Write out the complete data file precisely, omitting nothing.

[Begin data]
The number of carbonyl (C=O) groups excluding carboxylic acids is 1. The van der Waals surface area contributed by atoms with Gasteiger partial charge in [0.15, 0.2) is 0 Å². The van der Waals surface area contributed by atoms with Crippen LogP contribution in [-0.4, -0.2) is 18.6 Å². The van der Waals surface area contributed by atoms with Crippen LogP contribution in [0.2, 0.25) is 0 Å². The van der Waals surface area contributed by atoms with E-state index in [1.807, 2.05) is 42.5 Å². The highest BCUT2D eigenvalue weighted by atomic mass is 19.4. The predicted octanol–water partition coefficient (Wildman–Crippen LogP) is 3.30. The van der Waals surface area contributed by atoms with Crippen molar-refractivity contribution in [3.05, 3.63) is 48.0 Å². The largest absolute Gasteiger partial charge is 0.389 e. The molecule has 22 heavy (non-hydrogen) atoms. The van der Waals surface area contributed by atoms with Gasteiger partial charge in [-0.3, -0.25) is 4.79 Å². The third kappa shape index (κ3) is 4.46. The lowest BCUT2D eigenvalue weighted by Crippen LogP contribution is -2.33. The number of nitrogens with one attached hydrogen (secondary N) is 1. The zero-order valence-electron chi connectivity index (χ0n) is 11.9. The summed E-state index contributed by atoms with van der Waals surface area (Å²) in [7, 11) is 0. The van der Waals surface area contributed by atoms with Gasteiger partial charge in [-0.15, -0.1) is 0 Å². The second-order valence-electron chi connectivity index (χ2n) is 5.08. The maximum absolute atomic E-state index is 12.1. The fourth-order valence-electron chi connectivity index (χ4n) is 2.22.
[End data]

The number of carbonyl (C=O) groups excluding carboxylic acids is 1. The van der Waals surface area contributed by atoms with Gasteiger partial charge in [0.15, 0.2) is 0 Å². The van der Waals surface area contributed by atoms with Crippen LogP contribution in [-0.4, -0.2) is 18.6 Å². The van der Waals surface area contributed by atoms with Crippen LogP contribution in [0.2, 0.25) is 0 Å². The van der Waals surface area contributed by atoms with E-state index in [1.807, 2.05) is 42.5 Å². The highest BCUT2D eigenvalue weighted by atomic mass is 19.4. The predicted octanol–water partition coefficient (Wildman–Crippen LogP) is 3.30. The van der Waals surface area contributed by atoms with Crippen molar-refractivity contribution in [3.05, 3.63) is 48.0 Å². The largest absolute Gasteiger partial charge is 0.389 e. The molecule has 22 heavy (non-hydrogen) atoms. The van der Waals surface area contributed by atoms with Gasteiger partial charge in [-0.3, -0.25) is 4.79 Å². The third kappa shape index (κ3) is 4.46. The lowest BCUT2D eigenvalue weighted by Crippen LogP contribution is -2.33. The number of nitrogens with one attached hydrogen (secondary N) is 1. The zero-order valence-electron chi connectivity index (χ0n) is 11.9. The summed E-state index contributed by atoms with van der Waals surface area (Å²) in [7, 11) is 0. The van der Waals surface area contributed by atoms with Gasteiger partial charge in [-0.15, -0.1) is 0 Å². The second-order valence-electron chi connectivity index (χ2n) is 5.08. The maximum absolute atomic E-state index is 12.1. The fourth-order valence-electron chi connectivity index (χ4n) is 2.22.